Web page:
China media calls for an end to mooncake 'bribery'
Media calls for end to expensive 'gifts' for officials as high-priced festival treats go underground to avoid the party's radar
The Mid-Autumn Festival might be part of China's "intangible cultural heritage", but it is the more tangible aspects - bribes in the form of vastly expensive mooncakes - that have corruption watchdogs howling.
Ill-gotten wealth is most likely to change hands during auspicious festivals, not just for good luck, but because these events provide an opportunity to easily disguise the costs as business expenses. For this reason, it is not just the gifts that are precious, but also the receipts that lend credibility to corrupt dealings while offering fringe benefits.
It is a time when mooncakes have as much value as gifts as they do to eat. Mooncakes are an expensive treat and those grabbing the attention of the wealthy - and, increasingly, the authorities - are the "sky-high-priced" versions that come decorated with gold, silver, crystals, or stuffed with shark's fin and abalone.
Last week, the Communist Party's Central Commission for Discipline Inspection published remarks President Xi Jinping made in his visit to Liaoning province, calling for an end to the use of public funds for such gifts, travel and other "unhealthy tendencies".
During a visit to Tianjin last Friday, commission head Wang Qishan said habits such as squandering money on mooncakes and hairy crabs during the Mid-Autumn Festival had tainted the image of Chinese traditional festivals.
The remarks were reprinted by the mainland media to "blow the wind of clean politics". Only weeks earlier, a handful of news outlets exposed examples of ultra-expensive mooncakes. Other media followed suit, running editorials calling them "props of corruption", as the average person could never afford them. By their reasoning, high-end mooncakes were bought by companies as "gifts" - bribes - for officials. And the higher the price, the larger the bribe.
Mainland media also pointed out that the elite mooncakes had gone semi-underground this year. High-class hotels or other institutions, including banks, put in special orders for discreet production.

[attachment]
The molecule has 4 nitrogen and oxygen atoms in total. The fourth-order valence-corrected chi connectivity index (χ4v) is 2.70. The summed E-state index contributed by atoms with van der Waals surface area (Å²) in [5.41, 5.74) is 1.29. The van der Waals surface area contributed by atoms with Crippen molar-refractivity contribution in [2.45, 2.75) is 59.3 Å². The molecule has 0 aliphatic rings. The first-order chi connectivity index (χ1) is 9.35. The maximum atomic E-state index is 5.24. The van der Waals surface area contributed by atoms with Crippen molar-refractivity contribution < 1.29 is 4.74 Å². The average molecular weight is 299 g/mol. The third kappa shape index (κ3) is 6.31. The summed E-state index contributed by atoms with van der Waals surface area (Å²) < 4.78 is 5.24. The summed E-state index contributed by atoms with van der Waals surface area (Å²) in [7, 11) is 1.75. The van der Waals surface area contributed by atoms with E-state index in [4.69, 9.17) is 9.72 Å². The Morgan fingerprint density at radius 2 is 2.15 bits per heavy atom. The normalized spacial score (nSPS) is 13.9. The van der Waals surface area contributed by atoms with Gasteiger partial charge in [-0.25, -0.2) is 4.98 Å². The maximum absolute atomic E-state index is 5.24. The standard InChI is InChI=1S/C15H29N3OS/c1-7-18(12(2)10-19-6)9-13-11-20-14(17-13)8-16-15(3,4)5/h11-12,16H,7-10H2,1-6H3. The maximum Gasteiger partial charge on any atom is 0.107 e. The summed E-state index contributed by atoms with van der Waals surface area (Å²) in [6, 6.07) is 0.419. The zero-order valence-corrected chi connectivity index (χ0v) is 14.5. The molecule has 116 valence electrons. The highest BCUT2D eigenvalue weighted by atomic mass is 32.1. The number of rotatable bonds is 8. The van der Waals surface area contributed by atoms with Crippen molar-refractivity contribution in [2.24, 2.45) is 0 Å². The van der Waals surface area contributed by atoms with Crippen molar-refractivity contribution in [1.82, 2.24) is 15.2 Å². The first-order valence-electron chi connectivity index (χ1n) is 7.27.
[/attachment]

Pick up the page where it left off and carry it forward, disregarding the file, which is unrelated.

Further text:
Many high-class hotels in Zhengzhou , Henan province, for example, sell mooncakes packaged with champagne and rare matsutake mushrooms for 1,999 yuan (HK$2,500) and 2,999 yuan. The more expensive package was especially popular, Beijing Evening News reported, noting that the packaging and accessories that came with the mooncakes were luxury items in their own right that could be used for other purposes, such as more gifts to officials.
Receipts for such items also entitle whoever holds them to further gifts, dining, lodging or conferences that can be filed as expenses for reimbursement.
"How can we put an end of these 'deformed' mooncakes after they've been packaged?" Beijing Evening News asked. "The key may not be in controlling production of the mooncakes, but rather putting an end to extra benefits people obtain through their purchase."
Southern Metropolis Daily said sending gifts during the festival or on National Day was essentially an abuse of power and that, because using public funds to pay for the gifts harmed the public interest, a crackdown was needed.
The Changjiang Daily asked readers to re-examine the meaning of the Mid-Autumn Festival, a traditional family festival that had nothing to do with money. It called on government departments to stop wasting public funds, and restore mooncakes to their original intention.
Beijing Youth Daily suggested officials make better use of the paper trail to find out who was behind the illicit mooncake purchases: "Who wrote false receipts for 'sky-high-priced' mooncakes? Which units used what names to reimburse the payment? These are facts contained in documents that can be investigated. Then we can stop it," it said.